Formal leaders can develop informal networks with people outside their chain of command. But, it may be less flexible, for example, due to company rules.
- Informal leaders cannot develop formal networks within the organization unless they are appointed by management. However, they can develop a wide informal network without being bound by company rules.
Formal leaders work to achieve organizational goals. They influence people to work hard to achieve those goals.
- Informal leaders seek to achieve common goals with those around them, which may go against what management wants. Say, they, together with coworkers, may protest to management to voice their interests because they think the company’s new policies are detrimental to employees.
An authoritarian style can thrive under formal leadership. Leaders make decisions based on their judgment with little or no input from subordinates.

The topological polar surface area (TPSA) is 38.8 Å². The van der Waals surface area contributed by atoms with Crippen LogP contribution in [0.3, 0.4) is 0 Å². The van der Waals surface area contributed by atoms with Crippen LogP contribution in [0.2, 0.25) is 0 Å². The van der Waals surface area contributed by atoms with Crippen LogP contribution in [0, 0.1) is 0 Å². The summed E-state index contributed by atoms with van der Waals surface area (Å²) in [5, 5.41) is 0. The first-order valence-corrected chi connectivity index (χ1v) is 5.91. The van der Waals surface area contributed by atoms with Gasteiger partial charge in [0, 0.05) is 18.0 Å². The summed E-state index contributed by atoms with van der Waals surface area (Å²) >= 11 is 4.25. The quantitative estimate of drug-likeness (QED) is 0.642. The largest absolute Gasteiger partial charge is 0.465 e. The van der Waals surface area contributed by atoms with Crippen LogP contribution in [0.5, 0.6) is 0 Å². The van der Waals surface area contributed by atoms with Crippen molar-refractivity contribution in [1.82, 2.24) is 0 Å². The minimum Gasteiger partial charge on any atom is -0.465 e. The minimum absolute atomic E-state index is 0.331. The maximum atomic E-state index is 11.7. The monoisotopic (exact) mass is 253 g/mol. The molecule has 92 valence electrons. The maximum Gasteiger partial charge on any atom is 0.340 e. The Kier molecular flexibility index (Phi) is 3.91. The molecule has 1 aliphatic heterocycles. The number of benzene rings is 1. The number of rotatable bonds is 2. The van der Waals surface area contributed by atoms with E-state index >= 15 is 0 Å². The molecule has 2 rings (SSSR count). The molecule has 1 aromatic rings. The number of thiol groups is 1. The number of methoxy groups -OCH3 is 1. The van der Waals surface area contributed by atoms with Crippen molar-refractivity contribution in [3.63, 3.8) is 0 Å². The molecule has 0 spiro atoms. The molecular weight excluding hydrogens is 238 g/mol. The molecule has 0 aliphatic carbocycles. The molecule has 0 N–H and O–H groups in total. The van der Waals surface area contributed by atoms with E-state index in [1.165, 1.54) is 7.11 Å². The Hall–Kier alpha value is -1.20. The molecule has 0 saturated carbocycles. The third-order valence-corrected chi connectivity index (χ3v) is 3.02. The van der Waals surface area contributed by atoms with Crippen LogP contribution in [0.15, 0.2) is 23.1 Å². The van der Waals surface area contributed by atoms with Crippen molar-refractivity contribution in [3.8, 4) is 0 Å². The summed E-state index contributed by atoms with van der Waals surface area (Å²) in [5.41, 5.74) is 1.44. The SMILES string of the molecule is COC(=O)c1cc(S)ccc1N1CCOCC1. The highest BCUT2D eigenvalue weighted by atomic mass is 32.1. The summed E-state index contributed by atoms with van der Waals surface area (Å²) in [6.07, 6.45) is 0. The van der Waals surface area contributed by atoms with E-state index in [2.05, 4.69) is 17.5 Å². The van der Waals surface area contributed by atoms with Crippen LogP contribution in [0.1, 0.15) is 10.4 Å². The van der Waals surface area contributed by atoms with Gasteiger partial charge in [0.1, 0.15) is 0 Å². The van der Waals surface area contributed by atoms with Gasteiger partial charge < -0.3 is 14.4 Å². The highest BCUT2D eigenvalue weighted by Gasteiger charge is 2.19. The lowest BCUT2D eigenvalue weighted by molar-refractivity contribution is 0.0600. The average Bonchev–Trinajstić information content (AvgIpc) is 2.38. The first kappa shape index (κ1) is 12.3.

- An authoritarian style is almost impossible or difficult to develop in informal leadership. Instead, the leader puts forward a democratic style. They often invite members to contribute to the decision-making process. Leaders solicit their input and encourage them to ask questions. Finally, they feel involved in the decision, encouraging them to voluntarily comply with the decision even though it is not mandatory.
How to become an informal leader?
Formal leaders have strong personal qualities, which motivate others to trust and follow them. What are these qualities, four of which are: